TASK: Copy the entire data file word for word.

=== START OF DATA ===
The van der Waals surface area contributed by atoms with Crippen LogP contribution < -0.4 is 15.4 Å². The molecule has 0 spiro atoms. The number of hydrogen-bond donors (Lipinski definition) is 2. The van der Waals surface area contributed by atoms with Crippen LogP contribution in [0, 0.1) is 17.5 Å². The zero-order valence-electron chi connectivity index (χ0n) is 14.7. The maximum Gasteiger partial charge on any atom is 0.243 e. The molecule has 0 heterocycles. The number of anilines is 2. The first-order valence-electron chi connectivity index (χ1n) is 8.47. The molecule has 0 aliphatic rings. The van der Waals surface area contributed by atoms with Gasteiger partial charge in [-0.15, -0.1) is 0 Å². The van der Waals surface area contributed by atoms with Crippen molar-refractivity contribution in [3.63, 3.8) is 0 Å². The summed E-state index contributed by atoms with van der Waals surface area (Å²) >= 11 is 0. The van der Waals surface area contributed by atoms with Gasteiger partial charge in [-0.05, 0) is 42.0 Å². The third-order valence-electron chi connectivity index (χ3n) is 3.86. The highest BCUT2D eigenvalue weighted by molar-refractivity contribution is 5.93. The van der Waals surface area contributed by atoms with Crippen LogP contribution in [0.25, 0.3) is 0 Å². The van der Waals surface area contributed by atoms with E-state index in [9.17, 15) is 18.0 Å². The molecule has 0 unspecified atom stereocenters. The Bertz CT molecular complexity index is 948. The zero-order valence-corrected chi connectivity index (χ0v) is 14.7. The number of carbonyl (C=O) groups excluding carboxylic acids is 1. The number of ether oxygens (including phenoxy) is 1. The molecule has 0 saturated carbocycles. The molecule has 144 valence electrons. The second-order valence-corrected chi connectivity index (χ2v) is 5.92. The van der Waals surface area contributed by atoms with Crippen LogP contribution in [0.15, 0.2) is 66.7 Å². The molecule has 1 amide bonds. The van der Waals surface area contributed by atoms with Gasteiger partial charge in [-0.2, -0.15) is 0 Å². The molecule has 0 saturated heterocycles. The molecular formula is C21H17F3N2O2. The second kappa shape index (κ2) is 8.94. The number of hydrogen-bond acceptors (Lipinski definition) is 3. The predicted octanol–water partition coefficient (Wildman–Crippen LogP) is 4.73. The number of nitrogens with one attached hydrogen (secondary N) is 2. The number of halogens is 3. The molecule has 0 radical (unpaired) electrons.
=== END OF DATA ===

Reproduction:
The van der Waals surface area contributed by atoms with Crippen LogP contribution < -0.4 is 15.4 Å². The molecule has 0 spiro atoms. The number of hydrogen-bond donors (Lipinski definition) is 2. The van der Waals surface area contributed by atoms with Crippen LogP contribution in [0, 0.1) is 17.5 Å². The zero-order valence-electron chi connectivity index (χ0n) is 14.7. The maximum Gasteiger partial charge on any atom is 0.243 e. The molecule has 0 heterocycles. The number of anilines is 2. The first-order valence-electron chi connectivity index (χ1n) is 8.47. The molecule has 0 aliphatic rings. The van der Waals surface area contributed by atoms with Gasteiger partial charge in [-0.15, -0.1) is 0 Å². The van der Waals surface area contributed by atoms with Crippen molar-refractivity contribution in [3.63, 3.8) is 0 Å². The summed E-state index contributed by atoms with van der Waals surface area (Å²) >= 11 is 0. The van der Waals surface area contributed by atoms with Gasteiger partial charge in [-0.05, 0) is 42.0 Å². The third-order valence-electron chi connectivity index (χ3n) is 3.86. The highest BCUT2D eigenvalue weighted by molar-refractivity contribution is 5.93. The van der Waals surface area contributed by atoms with Crippen LogP contribution in [0.25, 0.3) is 0 Å². The van der Waals surface area contributed by atoms with E-state index in [9.17, 15) is 18.0 Å². The molecule has 0 unspecified atom stereocenters. The Bertz CT molecular complexity index is 948. The zero-order valence-corrected chi connectivity index (χ0v) is 14.7. The number of carbonyl (C=O) groups excluding carboxylic acids is 1. The number of ether oxygens (including phenoxy) is 1. The molecule has 0 saturated carbocycles. The molecule has 144 valence electrons. The second-order valence-corrected chi connectivity index (χ2v) is 5.92. The van der Waals surface area contributed by atoms with Crippen LogP contribution in [0.15, 0.2) is 66.7 Å². The molecule has 1 amide bonds. The van der Waals surface area contributed by atoms with Gasteiger partial charge in [-0.2, -0.15) is 0 Å². The molecule has 0 saturated heterocycles. The molecular formula is C21H17F3N2O2. The second kappa shape index (κ2) is 8.94. The number of hydrogen-bond acceptors (Lipinski definition) is 3. The predicted octanol–water partition coefficient (Wildman–Crippen LogP) is 4.73. The number of nitrogens with one attached hydrogen (secondary N) is 2. The number of halogens is 3. The molecule has 0 radical (unpaired) electrons.